Tennis elbow is a type of tendinitis that at some point sidelines about half of all amateurs who play tennis at least three times weekly. Professional players suffer from it, too.

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Tennis players aren’t the only ones at risk for epicondylitis—the medical term for tennis elbow. In fact, the pain is not related to tennis in at least 95 percent of patients. Any activity that calls for forceful, repeated contraction of the arm muscles can bring on tennis elbow—for example, working with carpentry tools, shaking hands, gardening, raking leaves, even tightly gripping a briefcase handle. Baseball, golf, bowling, painting, racquet sports, even darts can bring it on. In most cases the dominant side of the body is affected.

Symptoms of Tennis Elbow

  • Tenderness and pain in the muscle connected to the outer side of the elbow
  • Pain in the elbow when hitting a tennis ball
  • Pain in the forearm and elbow when turning the hand and arm, as in using a screwdriver or playing tennis
  • Forearm and elbow pain when lifting a heavy object

What Causes Tennis Elbow?

The injury occurs when you flex, extend, twist, or contract your wrist or forearm excessively or improperly, and thus strain the tendons that connect muscles to the elbow joint. In time, the overstressed tendons develop microscopic tears, producing tendinitis (painful inflammation of the tendons) centered around the epicondyle, the point at which the tendons attach to the elbow. The pain can radiate down to the wrist and up to the shoulder. Moving your arm or gripping something aggravates the pain.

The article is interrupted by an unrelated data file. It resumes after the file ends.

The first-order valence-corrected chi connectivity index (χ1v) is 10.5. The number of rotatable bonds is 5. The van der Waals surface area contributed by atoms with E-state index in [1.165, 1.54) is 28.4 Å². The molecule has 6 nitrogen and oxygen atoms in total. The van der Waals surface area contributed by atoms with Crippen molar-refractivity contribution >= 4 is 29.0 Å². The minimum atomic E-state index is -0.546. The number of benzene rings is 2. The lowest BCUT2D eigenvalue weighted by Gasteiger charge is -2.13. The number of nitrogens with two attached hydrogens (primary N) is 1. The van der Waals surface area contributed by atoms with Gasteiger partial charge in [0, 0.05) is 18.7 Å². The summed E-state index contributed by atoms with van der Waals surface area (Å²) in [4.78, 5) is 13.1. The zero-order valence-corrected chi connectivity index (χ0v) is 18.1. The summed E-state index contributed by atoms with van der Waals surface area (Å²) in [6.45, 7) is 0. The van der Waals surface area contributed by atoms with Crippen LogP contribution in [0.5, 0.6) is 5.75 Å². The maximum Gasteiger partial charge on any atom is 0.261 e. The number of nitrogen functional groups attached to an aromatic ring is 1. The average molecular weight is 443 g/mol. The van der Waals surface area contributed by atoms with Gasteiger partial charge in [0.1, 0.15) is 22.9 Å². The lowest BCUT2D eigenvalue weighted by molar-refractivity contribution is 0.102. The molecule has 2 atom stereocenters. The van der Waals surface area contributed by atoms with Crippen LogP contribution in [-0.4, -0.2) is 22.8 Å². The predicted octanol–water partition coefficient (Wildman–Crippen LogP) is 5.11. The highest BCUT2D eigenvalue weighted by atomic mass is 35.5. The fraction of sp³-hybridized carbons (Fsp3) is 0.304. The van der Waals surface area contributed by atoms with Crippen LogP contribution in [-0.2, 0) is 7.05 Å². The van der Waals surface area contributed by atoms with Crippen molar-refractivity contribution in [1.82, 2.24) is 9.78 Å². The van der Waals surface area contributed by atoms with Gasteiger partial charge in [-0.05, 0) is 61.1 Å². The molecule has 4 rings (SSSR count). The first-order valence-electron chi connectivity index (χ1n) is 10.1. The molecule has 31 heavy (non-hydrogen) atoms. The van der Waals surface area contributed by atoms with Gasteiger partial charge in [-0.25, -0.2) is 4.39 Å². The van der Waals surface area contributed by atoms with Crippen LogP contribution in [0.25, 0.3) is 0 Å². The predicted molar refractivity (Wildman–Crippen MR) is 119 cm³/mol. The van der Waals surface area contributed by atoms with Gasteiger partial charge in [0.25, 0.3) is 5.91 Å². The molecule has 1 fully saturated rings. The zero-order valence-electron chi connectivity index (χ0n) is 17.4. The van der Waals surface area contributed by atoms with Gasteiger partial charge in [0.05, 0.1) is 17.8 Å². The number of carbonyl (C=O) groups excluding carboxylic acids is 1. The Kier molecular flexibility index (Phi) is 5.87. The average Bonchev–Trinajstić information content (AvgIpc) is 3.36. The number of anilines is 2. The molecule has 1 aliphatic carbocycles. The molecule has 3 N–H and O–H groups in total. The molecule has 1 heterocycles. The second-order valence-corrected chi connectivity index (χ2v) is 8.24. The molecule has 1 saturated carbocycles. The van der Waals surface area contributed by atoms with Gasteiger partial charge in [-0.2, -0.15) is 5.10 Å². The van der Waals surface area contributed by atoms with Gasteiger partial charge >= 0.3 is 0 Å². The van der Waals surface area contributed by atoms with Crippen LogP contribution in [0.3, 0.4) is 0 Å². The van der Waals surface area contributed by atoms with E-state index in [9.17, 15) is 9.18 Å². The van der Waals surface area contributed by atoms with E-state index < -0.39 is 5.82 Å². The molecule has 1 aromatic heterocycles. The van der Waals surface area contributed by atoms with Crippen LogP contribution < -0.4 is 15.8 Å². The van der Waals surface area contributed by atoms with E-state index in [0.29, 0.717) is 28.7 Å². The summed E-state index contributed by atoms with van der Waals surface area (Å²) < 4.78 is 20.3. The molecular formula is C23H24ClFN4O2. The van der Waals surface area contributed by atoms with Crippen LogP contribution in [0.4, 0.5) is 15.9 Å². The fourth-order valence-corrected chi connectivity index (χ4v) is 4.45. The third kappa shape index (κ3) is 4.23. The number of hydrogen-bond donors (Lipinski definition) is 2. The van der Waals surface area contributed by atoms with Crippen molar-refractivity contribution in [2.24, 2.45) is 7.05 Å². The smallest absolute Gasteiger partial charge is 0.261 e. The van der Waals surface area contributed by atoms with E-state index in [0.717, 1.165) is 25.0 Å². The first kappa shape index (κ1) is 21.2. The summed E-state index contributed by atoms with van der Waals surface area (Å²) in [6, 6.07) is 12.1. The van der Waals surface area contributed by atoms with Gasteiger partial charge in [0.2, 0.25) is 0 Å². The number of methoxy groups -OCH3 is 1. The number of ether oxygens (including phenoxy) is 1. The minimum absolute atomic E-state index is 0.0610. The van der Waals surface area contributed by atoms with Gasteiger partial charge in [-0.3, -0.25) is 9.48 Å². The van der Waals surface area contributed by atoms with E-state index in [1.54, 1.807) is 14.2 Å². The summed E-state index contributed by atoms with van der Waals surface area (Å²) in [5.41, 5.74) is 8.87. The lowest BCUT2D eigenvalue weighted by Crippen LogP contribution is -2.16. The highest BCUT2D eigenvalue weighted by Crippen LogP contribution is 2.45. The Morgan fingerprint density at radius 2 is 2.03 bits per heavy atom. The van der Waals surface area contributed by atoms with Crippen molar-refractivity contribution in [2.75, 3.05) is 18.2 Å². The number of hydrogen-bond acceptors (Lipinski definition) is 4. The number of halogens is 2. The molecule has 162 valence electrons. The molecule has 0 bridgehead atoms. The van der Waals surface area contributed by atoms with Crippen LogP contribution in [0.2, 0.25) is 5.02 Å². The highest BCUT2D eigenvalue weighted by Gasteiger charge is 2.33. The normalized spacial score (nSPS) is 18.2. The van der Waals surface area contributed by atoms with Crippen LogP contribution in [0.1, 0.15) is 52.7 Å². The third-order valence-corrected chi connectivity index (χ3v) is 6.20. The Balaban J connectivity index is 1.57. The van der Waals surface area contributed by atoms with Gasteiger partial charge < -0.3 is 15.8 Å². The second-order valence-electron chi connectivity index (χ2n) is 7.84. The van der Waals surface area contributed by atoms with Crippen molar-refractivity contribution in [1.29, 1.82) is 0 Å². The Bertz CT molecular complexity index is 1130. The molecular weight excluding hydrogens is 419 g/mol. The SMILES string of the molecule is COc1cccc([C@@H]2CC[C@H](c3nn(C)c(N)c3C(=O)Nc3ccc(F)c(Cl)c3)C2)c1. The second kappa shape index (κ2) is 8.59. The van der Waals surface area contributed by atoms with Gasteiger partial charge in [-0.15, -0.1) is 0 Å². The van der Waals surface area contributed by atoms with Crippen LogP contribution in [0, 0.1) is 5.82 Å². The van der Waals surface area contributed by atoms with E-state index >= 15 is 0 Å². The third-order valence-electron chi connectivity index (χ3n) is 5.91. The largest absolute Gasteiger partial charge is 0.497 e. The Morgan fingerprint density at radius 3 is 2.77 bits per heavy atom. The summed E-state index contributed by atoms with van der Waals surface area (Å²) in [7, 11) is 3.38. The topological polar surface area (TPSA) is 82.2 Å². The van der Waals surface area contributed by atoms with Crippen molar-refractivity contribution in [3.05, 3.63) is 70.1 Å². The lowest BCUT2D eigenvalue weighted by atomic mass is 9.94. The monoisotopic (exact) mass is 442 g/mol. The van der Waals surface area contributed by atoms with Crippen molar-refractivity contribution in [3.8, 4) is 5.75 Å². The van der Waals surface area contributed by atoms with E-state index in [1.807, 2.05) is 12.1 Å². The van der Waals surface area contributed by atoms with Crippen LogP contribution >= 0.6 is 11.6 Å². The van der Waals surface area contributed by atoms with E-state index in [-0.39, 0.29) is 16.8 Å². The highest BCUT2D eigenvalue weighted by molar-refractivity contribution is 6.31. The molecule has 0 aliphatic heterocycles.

The elbow tendons can develop microscopic tears anytime they are exposed to a repeated stress greater than the tissues can withstand. Experts think it’s not the vibration that causes the tears but excess torsion—for instance, when the ball hits off center, the racquet twists your arm. Pain on the lateral side of your arm (the side your thumb is on) is 10 times more common than pain on the other (medial) side.

For most recreational tennis players, the backhand may be the main culprit causing the condition. However, the serve or forehand may also promote tennis elbow.

To some extent, whether or not you develop tennis elbow depends on the condition of your muscles and how much they are overused. In tennis, the injury occurs most frequently among recreational players who are 35 to 50 years old—a period during which muscles have begun to lose their resiliency—and who play at least two or three times a week. In a study of 2,600 amateurs, almost half of those who played daily got tennis elbow.

Occasional players are less vulnerable, as they tend not to play often enough or hard enough to overstress their arms. Pros are generally protected by superior conditioning and stroking technique, though they, too, can develop tennis elbow as they grow older.

Braces May Help